The murder of Abe Shinzo on July 8 was a profound political shock to Japan and to the world. He was not the incumbent prime minister, and his death did not directly affect the current decision-making process of the Japanese government. Yet, he was the living legend who significantly shaped Japan’s domestic and foreign policy during the 2010s.
Domestically, he led the largest faction in the Liberal Democratic Party, and his word influenced Japan’s diplomatic and security discourse, notably his remarks on “nuclear-sharing” and “doubling the defense budget.” Internationally, his diplomatic visibility was also strong, as he was the norm entrepreneur who facilitated the “Indo-Pacific” narrative through Japan’s “Free and Open Indo-Pacific” (FOIP) concept from 2016.
Located at the center of the Indo-Pacific, Southeast Asia was a region Abe consistently engaged, considering it vital for Japan’s peace and prosperity.
Japan has engaged with ASEAN and each individual Southeast Asian state continuously since its adoption of the Fukuda Doctrine in 1977. Abe made his mark, however, by increasing Japan’s diplomatic visibility and commitment. Once Abe assumed his second prime ministership at the end of 2012, he enthusiastically conducted comprehensive engagement with Southeast Asia. In 2013, the 40th anniversary of ASEAN-Japan Friendship and Cooperation, Abe made visits to all ASEAN member states, hosted summit meetings, and successfully concluded the ASEAN-Japan Commemorative Summit Meeting in Tokyo. In 2014, Abe made a speech at the 13th IISS Shangri-La Dialogue on “Peace and prosperity in Asia, forevermore,” pushing for stronger international maritime stability, particularly in the East and South China Seas, where China’s assertiveness was growing. In 2014 and 2015 he focused on summit diplomacy to reassure Southeast Asian states that Japan’s constitutional reinterpretation of Article 9 (allowing Japan to exercise a right to collective self-defense) would not be a threat or a destabilizing factor to East Asia.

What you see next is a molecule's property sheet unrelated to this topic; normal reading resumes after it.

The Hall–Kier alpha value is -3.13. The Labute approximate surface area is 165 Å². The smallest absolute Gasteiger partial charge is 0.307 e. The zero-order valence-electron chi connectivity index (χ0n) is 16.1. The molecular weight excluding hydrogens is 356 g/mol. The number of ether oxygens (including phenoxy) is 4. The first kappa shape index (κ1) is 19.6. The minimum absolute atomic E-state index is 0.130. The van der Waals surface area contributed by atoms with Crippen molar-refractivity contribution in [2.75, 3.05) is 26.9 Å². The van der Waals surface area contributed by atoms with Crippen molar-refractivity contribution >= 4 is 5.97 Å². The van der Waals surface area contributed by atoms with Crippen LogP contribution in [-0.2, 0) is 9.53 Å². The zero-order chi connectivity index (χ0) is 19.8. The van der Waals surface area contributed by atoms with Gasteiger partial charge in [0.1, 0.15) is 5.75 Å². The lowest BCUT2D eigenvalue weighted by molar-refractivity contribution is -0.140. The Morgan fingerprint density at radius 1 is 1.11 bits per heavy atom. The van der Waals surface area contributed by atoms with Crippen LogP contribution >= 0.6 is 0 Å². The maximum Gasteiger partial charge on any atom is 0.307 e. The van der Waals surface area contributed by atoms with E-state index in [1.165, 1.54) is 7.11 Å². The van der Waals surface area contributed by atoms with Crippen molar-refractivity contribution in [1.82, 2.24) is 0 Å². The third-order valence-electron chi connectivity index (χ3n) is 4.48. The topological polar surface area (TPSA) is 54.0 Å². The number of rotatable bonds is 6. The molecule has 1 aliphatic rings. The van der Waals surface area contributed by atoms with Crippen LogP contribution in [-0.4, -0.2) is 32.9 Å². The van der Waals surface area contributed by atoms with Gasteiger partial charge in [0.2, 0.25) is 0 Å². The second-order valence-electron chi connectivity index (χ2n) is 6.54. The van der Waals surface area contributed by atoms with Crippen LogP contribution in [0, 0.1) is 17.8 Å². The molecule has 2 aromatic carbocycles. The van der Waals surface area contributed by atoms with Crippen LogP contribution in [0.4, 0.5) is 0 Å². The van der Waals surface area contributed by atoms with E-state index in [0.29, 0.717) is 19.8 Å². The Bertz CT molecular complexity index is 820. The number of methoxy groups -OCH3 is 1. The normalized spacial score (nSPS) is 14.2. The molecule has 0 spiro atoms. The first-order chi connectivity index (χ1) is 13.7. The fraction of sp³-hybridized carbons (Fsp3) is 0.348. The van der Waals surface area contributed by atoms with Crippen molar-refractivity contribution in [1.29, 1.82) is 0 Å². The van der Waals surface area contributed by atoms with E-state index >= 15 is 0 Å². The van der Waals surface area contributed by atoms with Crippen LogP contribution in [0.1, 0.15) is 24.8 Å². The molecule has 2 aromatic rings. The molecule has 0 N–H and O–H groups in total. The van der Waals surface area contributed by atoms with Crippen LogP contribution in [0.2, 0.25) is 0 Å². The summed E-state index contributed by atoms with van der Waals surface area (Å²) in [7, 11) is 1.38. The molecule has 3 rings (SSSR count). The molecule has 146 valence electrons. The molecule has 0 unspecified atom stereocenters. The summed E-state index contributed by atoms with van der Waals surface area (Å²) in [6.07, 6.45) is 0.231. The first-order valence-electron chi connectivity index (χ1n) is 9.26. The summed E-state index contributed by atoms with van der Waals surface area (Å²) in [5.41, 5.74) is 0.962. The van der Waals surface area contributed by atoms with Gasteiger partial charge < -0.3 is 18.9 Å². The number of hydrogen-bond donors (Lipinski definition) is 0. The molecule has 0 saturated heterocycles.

The Abe administration also intensified its economic, strategic, and defense engagement with Southeast Asia. In 2015, Abe launched the “Partnership for Quality Infrastructure” to provide financial assistance, mainly to Southeast Asia, for infrastructure development that would fully comply with international standards, while competing with China’s Belt and Road Initiative—which had alternative standards. After Abe announced the FOIP strategy in 2016, Japan has continuously emphasized the importance of ASEAN centrality and unity, culminating in “the ASEAN-Japan Summit on Cooperation on ASEAN Outlook on the Indo-Pacific” in 2020. In 2016, Japan launched the Vientiane Vision to enhance defense cooperation with ASEAN, which was later upgraded as Vientiane Vision 2.0 in 2019. Also, the Japanese Maritime Self-Defense Force consistently exhibited its defense presence in Southeast Asia, conducting military exercises with regional states through the Indo-Pacific Deployment every year since 2019.